Hefty Soybean Crop Makes Call Selling Good Bet

Jun.11.10 | About: DB Agriculture (AGF)

Investors looking for a quiet backwater to the raging waters of equities this month may want to consider markets whose prices are less susceptible to headline news and currency fluctuations.

Traditional investments typically require some type of movement in the market to generate returns. However, as an option seller, a nice, quiet , stable market will do just fine. These are typically markets with ample supply and steady demand; markets like 2010 soybeans.

While soybeans are a global market, this time of year tends to see prices focus on the US as we enter the heart of growing season. And to simplify the outlook for this year, it is this: We should have plenty of soybeans come October.

Crop Conditions Nearly Perfect

The US planted a record 78.1 million acres of soybeans this year. And while some years have seen yo-yo like price movements in oilseeds this time of year, 2010’s crop has experienced almost perfect growing conditions to date.

The 2010 US soybean crop posted an all time record high crop condition report for the week of June 6th with 76% of the crop rated in good to excellent condition. The weather outlook for the rest of June remains favorable.

The Number That Counts

However, as we discussed in the past, grain markets tend to take price direction from two figures: ending stocks and stocks to usage. These figures measure total projected supply and demand.

Before explaining these figures, however, one must accept a fundamental caveat in regard to futures prices: The market tends to price the crop in the field, not the one in the barn. Remember, these are called futures contracts for a reason. And while we do not trade the futures contracts themselves, we must be aware of what moves them to adequately determine the best options to sell. While the 09/10 crop year ends on September 1 of this year, the market will be using the summer months to price in the 2010/2011 crop as that is the crop currently growing in US fields.

It is interesting to note that the actual crop projected to be harvested this fall will be close to the same size crop harvested in 2009. And yet, there is a massive difference in projected ending stocks between the two years. It’s not how much you grow. It’s how much is left in the store at closing time.

Big Increase in Supply Coming

Ending stocks measure the total amount of soybeans left over at the end of the crop year (September 1). This is why they are sometimes also referred to as “carryover” stocks. 2010 ending stocks will total 185 million bushels of soybeans. In other words, that is the amount of soybeans still left in the barn when we start harvesting the new crop (the 2009/2010 crop year ends on September 1, 2010).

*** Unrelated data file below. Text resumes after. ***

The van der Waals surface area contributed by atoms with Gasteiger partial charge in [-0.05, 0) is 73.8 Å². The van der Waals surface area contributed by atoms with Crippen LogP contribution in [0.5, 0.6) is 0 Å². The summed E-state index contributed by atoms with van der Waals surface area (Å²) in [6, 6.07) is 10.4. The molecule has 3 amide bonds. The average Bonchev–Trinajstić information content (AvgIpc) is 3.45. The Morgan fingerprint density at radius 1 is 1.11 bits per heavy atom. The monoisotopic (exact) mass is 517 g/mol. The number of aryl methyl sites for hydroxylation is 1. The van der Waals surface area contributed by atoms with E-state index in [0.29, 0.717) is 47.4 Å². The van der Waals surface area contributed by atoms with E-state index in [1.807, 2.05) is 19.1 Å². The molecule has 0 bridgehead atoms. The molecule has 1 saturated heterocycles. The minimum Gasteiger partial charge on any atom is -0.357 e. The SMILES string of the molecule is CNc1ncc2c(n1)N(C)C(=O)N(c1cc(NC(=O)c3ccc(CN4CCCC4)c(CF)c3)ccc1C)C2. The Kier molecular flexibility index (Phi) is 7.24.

However, next year’s ending stocks,(supplies left in the barn on September 1, 2011) is projected to be a whopping 360 million bushels – the highest in 4 years and nearly 100% higher than 2010. This is due primarily to a projected drop in both crushings and exports in 2010/2011.

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We do not believe the market has yet fully priced this rise in ending stocks. The market appeared to be waiting for the critical June 10th USDA supply/demand report to confirm there were no surprises lurking in official crop projections. However, there were no surprises. With ending stocks and stocks to usage (leftover supply versus projected demand) both close to May’s projection, the market should now be free to begin pricing the 2010/2011 US soybean crop over the next 30 days.

Globally, 2011 world ending stocks are expected to swell to a record high 66.99 million tones, as Brazil and Argentina add hefty crops of their own.

Outlook and Strategy

With global figures projecting similar surges in both ending stocks and stocks to usage ratio, long-term weather forecasts looking favorable, and projected slowing demand beginning to manifest itself in the form of Chinese order cancellations, we advise traders taking a neutral to bearish stance on the soybean market in mid 2010.
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Our price projection for Q2-Q3 is $10.20 to $8.00 per bushel with a bias towards the lower end of the range as the market begins to digest projections for next year’s higher stock levels. Look for the bulk of any move lower to occur once the crop is “made” in August.

The November contract is still offering attractive premium for option sellers. Calls sold in the $11.40 - $12.00 range should yield solid, high-percentage premium (in our opinion). A weather event could change our price range projection. However, with the crop off to a near perfect start, each day that passes sees the chances of weather related supply threats decline.

As far as soybeans go, we’re projecting a quiet summer of steady time decay.

I wish I could say the same for Wall Street.

Disclosure: No positions